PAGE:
Sunday, November 01, 2015


WAOS at the Public Hall, Witham

A “new Mel Brooks musical”. Well, not so new, now. It's nearly 15 years since Bloom and Bialystock hit Broadway running. But it certainly has the hilarious hand of Brooks all over it, adapted of course from his cult film of 1968, though a little lighter in tone, more upbeat, and of course crammed with loads of extra songs.
In this fine production for WAOS, Amy Trigg sets the relentless slapstick action against a black set, cleverly focussing our attention on the actors and the colourful costumes.
The unlikely pairing of mild-mannered accountant and hard-bitten impresario is the core of the comedy. And Witham field a superb double act, in the glorious tradition of musical theatre. Michael Watling is the callow Leo, hysterically clutching his blue blanket and dreaming his fantasy world of showbiz. Max, the cynical hack who's lost the Midas touch and now turns to little old ladies for kicks and cash to bankroll his shows, is in the capable hands of David Slater, selling some pretty so-so numbers and enthusiastically painting this larger-than-life portrait of a desperate producer.
They're surrounded by an OTT collection of eccentrics and oddballs, including Corrina Wilson's buxom Ulla, David Everest-Ring's delicious De Bris with his Chrysler Building gown and his “common-law assistant” Carmen [Lewis Behan], who gets to join the brown-shirt kickline in Act Two. Stuart Scott Brown makes the most of the Nazi nutter Liebkind; a very strong comedy performance, excellent vocally, too. Amongst the grannies and the camp followers, honourable mentions for Rhianna Howard's “Hold Me Touch Me”, Tim Clarke's Stormtrooper, Dexter Montgomery's promising Sabu [without his elephant] and Constance Lawton and Emma Loring as the Usherettes who kick off the whole show at the première of Funny Boy, Bialystock's take on Hamlet.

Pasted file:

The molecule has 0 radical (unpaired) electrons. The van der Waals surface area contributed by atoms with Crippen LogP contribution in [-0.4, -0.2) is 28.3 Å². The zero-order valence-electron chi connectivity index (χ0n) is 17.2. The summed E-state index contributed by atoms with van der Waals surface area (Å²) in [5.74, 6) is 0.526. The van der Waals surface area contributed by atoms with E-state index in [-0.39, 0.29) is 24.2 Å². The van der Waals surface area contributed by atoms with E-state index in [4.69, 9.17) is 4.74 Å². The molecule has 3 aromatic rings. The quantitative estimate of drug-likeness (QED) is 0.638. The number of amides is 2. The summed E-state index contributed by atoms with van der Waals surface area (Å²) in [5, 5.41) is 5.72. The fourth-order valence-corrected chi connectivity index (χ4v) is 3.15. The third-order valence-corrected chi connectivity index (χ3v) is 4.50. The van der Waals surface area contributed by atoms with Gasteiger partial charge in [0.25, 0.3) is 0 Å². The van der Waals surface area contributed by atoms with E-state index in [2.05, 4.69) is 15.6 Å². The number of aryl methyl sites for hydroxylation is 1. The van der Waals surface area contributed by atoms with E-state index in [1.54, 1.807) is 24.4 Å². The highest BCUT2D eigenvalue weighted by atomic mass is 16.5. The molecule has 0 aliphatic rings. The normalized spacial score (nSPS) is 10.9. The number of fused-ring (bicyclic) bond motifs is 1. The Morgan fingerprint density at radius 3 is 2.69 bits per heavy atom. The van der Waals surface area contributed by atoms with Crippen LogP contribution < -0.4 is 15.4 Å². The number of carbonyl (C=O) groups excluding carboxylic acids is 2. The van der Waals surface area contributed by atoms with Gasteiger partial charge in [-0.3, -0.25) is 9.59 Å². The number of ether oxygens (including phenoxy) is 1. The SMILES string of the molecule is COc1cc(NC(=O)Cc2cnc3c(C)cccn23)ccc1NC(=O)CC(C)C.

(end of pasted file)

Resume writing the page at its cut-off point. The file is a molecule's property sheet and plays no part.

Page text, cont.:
Some great ensemble work, with choreography by Louise La Chance: the Zimmer routine amongst many others. “That Face”, for Leo and Ulla, is a perfect pastiche of the glory days of the romantic musical.
Like Max's dire musicals, the show is, if not “guaranteed to offend”, then at least coarse, tasteless and unsubtle. Jews, Irish, gays and geriatrics all on the sharp end of the satire. Some of the numbers seem like padding, even the brilliantly done recap soliloquy for Max.
But the central concept is still strong, and the energetic company at Witham extract every ounce of outrageous comedy from it. Lots of delicious detail [De Bris' doorbell] and slick staging – the scene changes laudably smooth and swift.
In the pit, the nostalgic sound of a big, brassy band – Thomas Duchan is the MD.
Next up from WAOS, not, alas, the Bialystock/Bloom Rabbis of Penzance, but the almost as improbable Australian version of the G&S Piratesnot one for Savoy purists, I would guess.

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